This response is not an adequate analysis of alternatives. The original twelve lanes in the project incorporated six tolled mainlanes and six non-tolled parallel frontage road lanes. This is now planned as a completely untolled project and citizens in the Fix 290 coalition have argued that therefore access lanes are unnecessary in the critical piece of the project near the Y which sits between a cliff and Williamson Creek. We agree.


TxDot should not excavate. Instead, they should remove access lanes between the “Y” intersection and the US 290 bridge over Williamson Creek. They are already acquiring two commercial properties and one residential property as part of this project. Buying out three more businesses eliminates the need for access roads in this area. If absolutely necessary, they should return to entirely elevated lanes instead of depressed lanes in other areas of the project.


While we hold that no excavation is necessary in this project, it is especially important that no excavation is done from the Y to William Cannon, because the Balcones Fault Zone will rush this sediment into the aquifer. The DEIS lists 6 known karst recharge features in the project area, including several immediately adjacent to proposed excavation.


Furthermore, the DEIS recognizes several endangered species including the Austin Blind Salamander and Barton Springs Salamander that could be impacted by this project. We know that these amphibians are very sensitive to pollution. This project is in an environmentally sensitive ecoregion, and as such it is not appropriate to excavate.


  • Act sensitively toward Williamson Creek. This should include a detailed mitigation and restoration plan for areas altered through overbank mitigation to increase ecological function over pre-construction conditions; as well as preservation of bottomland riparian vegetation and creek ecology; and preserving adequate space on either side of the creek for riparian habitat and a greenbelt trail.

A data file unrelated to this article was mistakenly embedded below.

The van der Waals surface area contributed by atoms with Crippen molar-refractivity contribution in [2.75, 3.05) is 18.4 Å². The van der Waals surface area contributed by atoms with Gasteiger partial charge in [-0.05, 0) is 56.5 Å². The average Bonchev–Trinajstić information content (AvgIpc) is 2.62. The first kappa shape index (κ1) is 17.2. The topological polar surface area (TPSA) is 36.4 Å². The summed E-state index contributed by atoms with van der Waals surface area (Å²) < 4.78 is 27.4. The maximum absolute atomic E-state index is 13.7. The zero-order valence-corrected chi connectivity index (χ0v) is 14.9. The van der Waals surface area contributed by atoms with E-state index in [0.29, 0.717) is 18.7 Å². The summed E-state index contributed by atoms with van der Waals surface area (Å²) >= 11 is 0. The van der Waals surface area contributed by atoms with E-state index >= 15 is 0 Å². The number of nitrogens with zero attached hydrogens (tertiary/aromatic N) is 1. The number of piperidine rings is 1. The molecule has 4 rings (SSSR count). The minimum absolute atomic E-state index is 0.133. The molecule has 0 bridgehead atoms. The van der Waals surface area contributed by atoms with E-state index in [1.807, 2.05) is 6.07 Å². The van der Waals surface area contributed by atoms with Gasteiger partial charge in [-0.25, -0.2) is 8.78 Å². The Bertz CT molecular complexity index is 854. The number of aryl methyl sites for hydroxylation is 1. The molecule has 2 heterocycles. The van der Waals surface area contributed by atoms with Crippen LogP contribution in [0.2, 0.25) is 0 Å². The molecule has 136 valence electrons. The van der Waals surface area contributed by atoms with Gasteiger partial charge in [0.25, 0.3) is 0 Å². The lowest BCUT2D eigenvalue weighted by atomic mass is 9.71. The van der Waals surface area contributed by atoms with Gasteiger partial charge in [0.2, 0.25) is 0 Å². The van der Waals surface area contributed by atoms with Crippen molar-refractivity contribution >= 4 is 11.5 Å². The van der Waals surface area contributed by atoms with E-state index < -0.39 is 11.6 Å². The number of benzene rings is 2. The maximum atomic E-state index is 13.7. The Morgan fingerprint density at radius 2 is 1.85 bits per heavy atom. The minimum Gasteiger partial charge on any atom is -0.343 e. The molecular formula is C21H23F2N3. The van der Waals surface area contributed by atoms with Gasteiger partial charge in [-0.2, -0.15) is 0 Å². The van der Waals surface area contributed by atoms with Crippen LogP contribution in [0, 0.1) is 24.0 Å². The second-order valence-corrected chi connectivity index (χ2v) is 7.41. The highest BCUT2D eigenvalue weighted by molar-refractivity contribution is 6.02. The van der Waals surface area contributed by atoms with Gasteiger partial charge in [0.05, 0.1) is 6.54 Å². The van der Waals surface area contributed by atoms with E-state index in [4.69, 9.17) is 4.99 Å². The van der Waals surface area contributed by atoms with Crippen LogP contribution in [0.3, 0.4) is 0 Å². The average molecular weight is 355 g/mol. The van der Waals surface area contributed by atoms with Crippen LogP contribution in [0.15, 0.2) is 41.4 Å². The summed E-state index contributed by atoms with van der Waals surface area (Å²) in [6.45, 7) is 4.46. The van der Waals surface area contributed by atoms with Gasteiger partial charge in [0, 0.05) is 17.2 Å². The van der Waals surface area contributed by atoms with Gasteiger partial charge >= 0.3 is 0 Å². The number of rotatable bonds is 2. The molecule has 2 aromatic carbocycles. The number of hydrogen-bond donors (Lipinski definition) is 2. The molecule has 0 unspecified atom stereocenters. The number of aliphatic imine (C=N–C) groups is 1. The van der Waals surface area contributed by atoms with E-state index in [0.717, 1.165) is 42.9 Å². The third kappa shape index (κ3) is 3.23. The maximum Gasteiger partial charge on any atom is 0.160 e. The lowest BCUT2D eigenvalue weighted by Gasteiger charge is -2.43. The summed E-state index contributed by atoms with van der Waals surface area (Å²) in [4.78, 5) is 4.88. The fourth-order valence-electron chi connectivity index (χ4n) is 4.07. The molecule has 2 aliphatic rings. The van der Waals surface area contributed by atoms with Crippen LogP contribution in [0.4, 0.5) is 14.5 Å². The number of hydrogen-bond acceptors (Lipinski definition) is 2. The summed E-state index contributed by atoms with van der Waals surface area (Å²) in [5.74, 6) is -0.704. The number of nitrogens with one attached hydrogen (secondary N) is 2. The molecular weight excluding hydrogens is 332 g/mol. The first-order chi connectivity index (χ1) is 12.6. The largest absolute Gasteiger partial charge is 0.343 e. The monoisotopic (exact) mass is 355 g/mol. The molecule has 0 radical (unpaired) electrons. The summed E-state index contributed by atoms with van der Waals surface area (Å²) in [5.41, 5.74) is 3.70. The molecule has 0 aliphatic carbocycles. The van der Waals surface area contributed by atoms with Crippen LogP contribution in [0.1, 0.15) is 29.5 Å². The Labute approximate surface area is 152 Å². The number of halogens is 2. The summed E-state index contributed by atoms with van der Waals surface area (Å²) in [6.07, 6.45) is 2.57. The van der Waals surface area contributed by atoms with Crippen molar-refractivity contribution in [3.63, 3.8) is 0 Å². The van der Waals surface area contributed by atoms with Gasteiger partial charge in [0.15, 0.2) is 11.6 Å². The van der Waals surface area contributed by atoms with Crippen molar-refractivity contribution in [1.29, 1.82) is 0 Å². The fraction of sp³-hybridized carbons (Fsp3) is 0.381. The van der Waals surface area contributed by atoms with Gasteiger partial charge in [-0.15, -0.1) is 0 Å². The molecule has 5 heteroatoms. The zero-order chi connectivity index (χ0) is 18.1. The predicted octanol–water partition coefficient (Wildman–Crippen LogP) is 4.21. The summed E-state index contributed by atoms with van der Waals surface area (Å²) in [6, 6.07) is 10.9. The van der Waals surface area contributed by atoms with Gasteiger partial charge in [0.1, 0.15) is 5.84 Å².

The current plan calls for conducting overbank mitigation of Williamson Creek in 4 locations, or for a total of 2,700 feet. TxDot says that they are revising their schematics so this number may change. Overbank mitigation, also called benching, widens the channel starting 5 feet above the bottom of the creek. This preserves the ecology at the center of the creek, and if properly planned, allows the riparian ecosystem to heal.


According to the Watershed Protection Department at the City of Austin(COA Watershed), “The worst losses, from a floodplain and riparian perspective are in and around the 290/William Cannon intersection, where some of the best bottomland vegetation occurs in the wide channel there…there will be significant removal of mature riparian vegetation, including large sycamores, willows and cottonwoods.” Local citizens are also aware of mature bottomland vegetation and bedrock lined pools, with possible recharge features, upstream of Old Bee Caves road that is also slated for overbank mitigation.  For this reason, TxDot should re-evaluate their plan by more accurately describing the conditions in these two areas and avoiding damaging this high quality riparian habitat.


In the other overbank mitigation locations, TxDOT should provide a detailed mitigation and restoration plan as part of the Construction Environmental Compliance Plan and also include these actions in bid items and call-outs on the construction plan sets. TxDOT did this in the SH45 project. Through these actions, the benched areas will be able to recover.


Austin’s Watershed Protection Department “expects to see these benched areas recover, assuming they get robust restoration treatment, including follow-up to insure sufficient diversity, cover and removal of invasive species.”


We also suggest preserving adequate greenbelt on either side of creek that supports ecological function and improves the atmosphere around the proposed shared use path. SCBA does not support the channelization of Williamson Creek near William Cannon or in healthy bottomland habitat upstream of Old Bee Caves Road, and instead recommends that the design avoid this sensitive habitat. We also want to see a restoration plan that includes the input of COA Watershed Protection.


  • Comply with DEIS Comments from Austin Watershed Protection Department. TxDOT should work with Austin Watershed Protection Department as a partner. Watershed has offered to build and maintain the water quality ponds as a part of this project. This gesture should be met with a commitment by TxDOT to provide funds for the purchase of Water Quality Protection Lands. TxDOT should be asked to provide funding for Water Quality Protection Lands because (1) due to available land area in the right locations, run-off may not be fully mitigated and (2) because this project will speed up development over the Barton Springs Edwards Aquifer, through the proven concept of “induced demand”. Increased highway capacity will lead to increased development and use of that capacity. The City of Austin will need to purchase more water quality lands to maintain water quality at current levels, because of the impact of this project.